Use data from ocean drifting buoys to integrate ocean science into
your classroom science and math instruction. Enhance your lessons with
suggested educational activities and curriculum materials developed and
tested by teachers, or you can use only the data, background information
and reference images.
Utilize near real-time data on flow, sea surface temperature, wind
and ocean color to augment your current research or future investigation
Though the oceans cover over 70% of the Earth's surface, we have
explored only a small percentage of their vast expanse and are just
beginning to grasp the complexities of the global ocean system. In 1998,
the global impacts of the ocean have been dramatically illustrated,
as the effects of one of the largest and most costly El Niņo events
continue to be felt worldwide.
Ocean currents play an extremely important role in the global transfer
of water, heat, organisms, nutrients, potential pollutants, and sediments.
From the time explorers set sail to discover new lands to the present
day when deep-sea submersibles venture deep into the oceans depths,
knowledge of how water flows within the sea has been sought. Today we
use satellite and computer technology, combined with years of experience
to investigate how water moves within the ocean.
In one of the earliest attempts to study ocean currents, scientists
aboard the R.M.S. Challenger used a float designed specifically
to drift passively with the flow of water. The 1872 Challenger
Expedition was the first sea voyage whose sole purpose was to study
the world's oceans.
Of course in those days, the path of the drifter had to be tracked by
an accompanying boat, making this a time-consuming and spatially-limited
activity. Using modern technology, today's oceanographers have developed
an ingenious way to use the same principles, but with much greater
accuracy and spatial coverage.
Drifter Design and Deployment
When using drifters to track an ocean current, one of the major
obstacles is wind. Unless the drifter is designed correctly, it may be
blown along by the wind, rather than being transported within an ocean
current. It is extremely important to use a float with relatively little
surface area exposed to the wind, and a subsurface sail which captures
flow at depth and causes the drifter to move with the average flow of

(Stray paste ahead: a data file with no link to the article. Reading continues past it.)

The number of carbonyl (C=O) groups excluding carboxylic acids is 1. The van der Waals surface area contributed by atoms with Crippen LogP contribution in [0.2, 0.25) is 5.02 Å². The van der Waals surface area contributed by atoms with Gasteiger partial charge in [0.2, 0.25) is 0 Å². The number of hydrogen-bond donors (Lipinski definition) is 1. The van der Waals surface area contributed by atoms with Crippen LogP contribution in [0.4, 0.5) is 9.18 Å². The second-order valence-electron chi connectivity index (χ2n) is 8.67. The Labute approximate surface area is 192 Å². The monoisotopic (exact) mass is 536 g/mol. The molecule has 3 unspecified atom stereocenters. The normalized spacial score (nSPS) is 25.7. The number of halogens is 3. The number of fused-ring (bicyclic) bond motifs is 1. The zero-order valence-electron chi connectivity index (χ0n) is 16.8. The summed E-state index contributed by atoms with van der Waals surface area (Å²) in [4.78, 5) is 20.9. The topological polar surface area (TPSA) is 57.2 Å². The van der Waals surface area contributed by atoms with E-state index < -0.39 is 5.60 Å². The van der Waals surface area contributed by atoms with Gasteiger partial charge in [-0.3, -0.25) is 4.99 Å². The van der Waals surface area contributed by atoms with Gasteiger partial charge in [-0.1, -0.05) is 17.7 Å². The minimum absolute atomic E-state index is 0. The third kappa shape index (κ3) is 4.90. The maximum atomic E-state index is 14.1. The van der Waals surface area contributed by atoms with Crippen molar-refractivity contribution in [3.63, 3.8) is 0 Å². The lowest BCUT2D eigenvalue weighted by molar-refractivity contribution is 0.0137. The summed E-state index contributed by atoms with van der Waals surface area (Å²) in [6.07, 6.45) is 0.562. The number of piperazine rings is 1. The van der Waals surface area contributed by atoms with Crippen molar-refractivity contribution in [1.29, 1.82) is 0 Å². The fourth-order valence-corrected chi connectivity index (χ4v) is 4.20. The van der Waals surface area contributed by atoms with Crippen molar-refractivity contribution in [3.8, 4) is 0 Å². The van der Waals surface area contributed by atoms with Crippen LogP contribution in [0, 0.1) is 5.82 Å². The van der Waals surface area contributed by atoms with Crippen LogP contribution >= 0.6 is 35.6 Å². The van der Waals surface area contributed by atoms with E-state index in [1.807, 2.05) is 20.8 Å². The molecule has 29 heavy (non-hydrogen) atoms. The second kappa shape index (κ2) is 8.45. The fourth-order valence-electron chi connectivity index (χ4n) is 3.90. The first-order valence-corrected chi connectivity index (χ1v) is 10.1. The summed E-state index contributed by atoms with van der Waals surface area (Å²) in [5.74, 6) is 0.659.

water. A design which has been successfully used throughout the world
is sometimes called the "holey sock" drogue.
Drifters are typically deployed into the sea from a ship. Sometimes
drifters are deployed from an airplane. Once floating within the
ocean's surface water, a transmitter on the drifter sends a signal to
Earth orbitting satellites which then relay the drifter's position to a
receiving station. The data are then sent to the data assembly center
where they are processed and distributed. Drifters may also house sensors
which measure other ocean properties such as surface temperature, wind,
ocean color, pressure, or salinity, and these data can also be transmitted
through the satellite link. A typical drifter will transmit data for
approximately 1.5 years. The accuracy of ocean drifter positions averages
approximately 500 m, a reasonable level of error considering the scale
of the open ocean features the drifters are used to track.
How Drifter Data are Used
- Oceanographers use drifter data to track major ocean currents
and eddies throughout the world.
- Drifter data can be used to verify or ground truth data from
satellites, such as sea surface temperatures or ocean color
- Data from drifters can be used to predict where
pollutants, such as oil or sewage, would go if dumped or accidentally
spilled into the sea.
- Scientists also use drifter data to build models of climate and
weather patterns, such as El Niņo or hurricanes.
- Many organisms in the ocean drift along with ocean currents,
especially the larvae or young of many marine species. Studies on the
world's fisheries use drifter tracks to understand where organisms,
such as the spiny lobsters in Florida, originate, and how they live.
- In the cold, northern waters where
the Titanic sank, the United States Coast Guard patrols the seas
mapping iceberg positions and using drifters to track their potential
- Industries that rely on ships for transport or have extensive
operations at sea, use drifter tracks to better understand current